About A Boy (2002) Directed by Chris Weitz & Paul Weitz

Nick Hornby, Badly Drawn Boy, Hugh Grant. How time flies. In recent history these people were considered (in some circles) hot. Newsworthy, a touch of the zeitgeist even. Can any of them get arrested nowadays (no pun intended Hugh Grant)? I dont mean that in the sense that they don't possess certain virtues still, but ten years is a long time, especially if you're trying to maintain your cultural relevance. Never liked Hornby, bloody Arsenal fan and the only book of his I read was shit. Grudgingly, he did fall for my favourite writer Richard Yates, so I partially forgive him for being rubbish. I was a huge Badly Drawn Boy fan, but it's not long after About A Boy came out that his qualities became erratic. I did see him play in Austin once, one of the only words he uttered to the audience (other than slagging his band off) was how ugly Austin girls were. Endearing. Hugh Grant is a different proposition, as he's probably only a movie away from regaining his popularity. I think Britain should anoint him with the title 'National Treasure' and be done with it. He's starred in that masterpiece Love Actually (the one where he plays the Prime Minister and kops off with Tiffany from Eastenders) and that should be enough to cement his reputation for ever. About A Boy is actually a great advert for all those involved.

Grant plays more of a down-to-earth human in About A Boy (rather than the upper class twit type), but still manages to ooze that kind of sexy charm reserved for decadent types. He's very good here. It's probably his realest role where there aren't any cheap laughs.  But watching About A Boy now it's clear that the filmmakers were trying to trendy Grant up, clothing him in ultra casual wear. If anything dates About A Boy, it Grant's wardrobe. Possible romantic interest is supplied by the rather excellent pairing of Toni Collette and Rachel Weisz. Stealing the acting honors from under everyone's noses is the boy, Marcus played by Nicholas Hoult. The reason About A Boy still works is the relationship between Grant's selfish layabout Will and Marcus is never portrayed as condescending to the audience. Much of the credit must go to the screenplay by Peter Hedges, which moves this odd couple relationship to the beat of being sprightly and refreshing.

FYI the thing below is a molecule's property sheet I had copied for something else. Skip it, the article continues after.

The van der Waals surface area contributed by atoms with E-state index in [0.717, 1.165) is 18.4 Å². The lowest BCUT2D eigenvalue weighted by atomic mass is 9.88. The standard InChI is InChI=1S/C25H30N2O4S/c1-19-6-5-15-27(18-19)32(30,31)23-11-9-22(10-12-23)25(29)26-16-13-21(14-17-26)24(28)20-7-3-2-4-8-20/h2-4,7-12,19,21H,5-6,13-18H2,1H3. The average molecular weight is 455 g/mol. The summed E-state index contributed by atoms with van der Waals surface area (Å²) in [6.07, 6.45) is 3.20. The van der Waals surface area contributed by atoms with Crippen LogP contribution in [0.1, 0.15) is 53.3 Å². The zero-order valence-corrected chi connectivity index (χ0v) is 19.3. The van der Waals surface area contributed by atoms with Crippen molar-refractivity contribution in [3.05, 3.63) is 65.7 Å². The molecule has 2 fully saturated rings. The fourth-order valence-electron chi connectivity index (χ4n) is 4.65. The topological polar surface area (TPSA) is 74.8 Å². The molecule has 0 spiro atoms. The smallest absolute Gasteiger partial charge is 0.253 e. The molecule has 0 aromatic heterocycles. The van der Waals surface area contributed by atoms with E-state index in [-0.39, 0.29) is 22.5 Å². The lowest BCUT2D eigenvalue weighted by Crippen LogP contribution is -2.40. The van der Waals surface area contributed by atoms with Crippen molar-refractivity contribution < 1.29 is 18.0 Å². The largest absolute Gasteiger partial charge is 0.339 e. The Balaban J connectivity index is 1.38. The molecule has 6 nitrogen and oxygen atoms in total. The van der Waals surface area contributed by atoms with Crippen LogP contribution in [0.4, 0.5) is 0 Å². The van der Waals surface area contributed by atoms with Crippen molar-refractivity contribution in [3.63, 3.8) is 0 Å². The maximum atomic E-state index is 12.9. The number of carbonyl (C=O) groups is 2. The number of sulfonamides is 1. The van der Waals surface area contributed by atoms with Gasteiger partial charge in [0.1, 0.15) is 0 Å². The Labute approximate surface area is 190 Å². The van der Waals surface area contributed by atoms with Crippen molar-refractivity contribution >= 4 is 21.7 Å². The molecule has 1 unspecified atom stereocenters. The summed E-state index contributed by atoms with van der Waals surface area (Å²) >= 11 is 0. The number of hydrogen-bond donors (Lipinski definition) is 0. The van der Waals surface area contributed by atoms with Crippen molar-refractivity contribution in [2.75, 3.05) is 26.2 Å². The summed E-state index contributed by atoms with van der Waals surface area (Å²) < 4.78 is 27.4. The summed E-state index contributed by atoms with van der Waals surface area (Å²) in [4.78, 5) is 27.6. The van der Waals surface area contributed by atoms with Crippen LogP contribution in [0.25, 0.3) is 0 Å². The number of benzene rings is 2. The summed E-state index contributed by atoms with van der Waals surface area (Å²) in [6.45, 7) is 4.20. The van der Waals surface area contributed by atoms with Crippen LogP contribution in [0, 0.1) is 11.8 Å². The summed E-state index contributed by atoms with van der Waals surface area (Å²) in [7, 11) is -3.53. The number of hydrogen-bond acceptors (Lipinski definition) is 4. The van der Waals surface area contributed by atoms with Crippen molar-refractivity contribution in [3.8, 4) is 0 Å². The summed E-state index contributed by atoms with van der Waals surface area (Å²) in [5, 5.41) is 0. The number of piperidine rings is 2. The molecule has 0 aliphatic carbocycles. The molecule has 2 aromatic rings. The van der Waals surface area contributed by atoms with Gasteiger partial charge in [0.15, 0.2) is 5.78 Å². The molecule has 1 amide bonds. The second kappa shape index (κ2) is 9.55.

About A Boy still holds up, much better than its creators do today. Silent Sigh by Badly Drawn Boy still sounds imperious (a definite high point in the career of the serial wooly hat wearer). The film manages to avoid any of the references Hornby makes in his book to Kurt Cobain, which I think was a wise move from the directors. Yes, Grant shines. Everyone is a winner. It's not a great film, but About A Boy is a good film. Some days good is enough.

I remember watching About A Boy when it was released probably some time in 2003 at the mature age of 21. I found it rather hard to relate to the boy looking for a father figure and also difficult to care for the rich, selfish and bored man played by Hugh Grant. Tony Colette's suicidal mother was my definite favorite at the time although I also found her embarrassing and overwhelming. I also found Badly Drawn Boy's music annoyingly repetitive during the movie. In 2013 some of these feelings have changed.

I still did not care for the annoyingly perky film score so much, which is kind of weird because I like Badly Drawn Boy (or do I?). I really dislike Nick Hornby and this is a film based on another one of his books, so there you go... That's something I didn't think I could say out loud when I was 21. I don't think it even crossed my mind that I don't have to like this movie. I'm just not interested in the scenarios that Hornby so loves to depict. I cannot stand High Fidelity, the book or the movie. Anyway, this time around I found myself drawn to the boy character of the movie. His acting was good and his character had a genuine lostness which I watched in dread. I had left the mama spectacles on this time. Also. Hugh Grant wasn't all that offensive. He was pathetic in a funny way. I still don't get why anyone would go around telling everybody they 'do nothing' for a living. It didn't seem believable, just shallow. But that's Nick Hornby again.

This time around we watched About A Boy together with the 12-year-old. I was thankful for the subtle and not-too-showy way the film handled a parent's depression and her suicide attempt. I thought it was real enough for a pre-teen to get a feeling and be touched, but hopeful enough for her to handle the heavy subject matter. About A Boy is a good movie to watch with an older child. It's not my favorite Hugh Grant piece and I would rather be watching Bidget Jones if it's from the same makers as the poster promises...But somehow the film is too beige, it's too even and too bland. I'm dreaming of a new cozy and soft grey sofa for our home – I wonder if it'll be too boring for my taste in the end.


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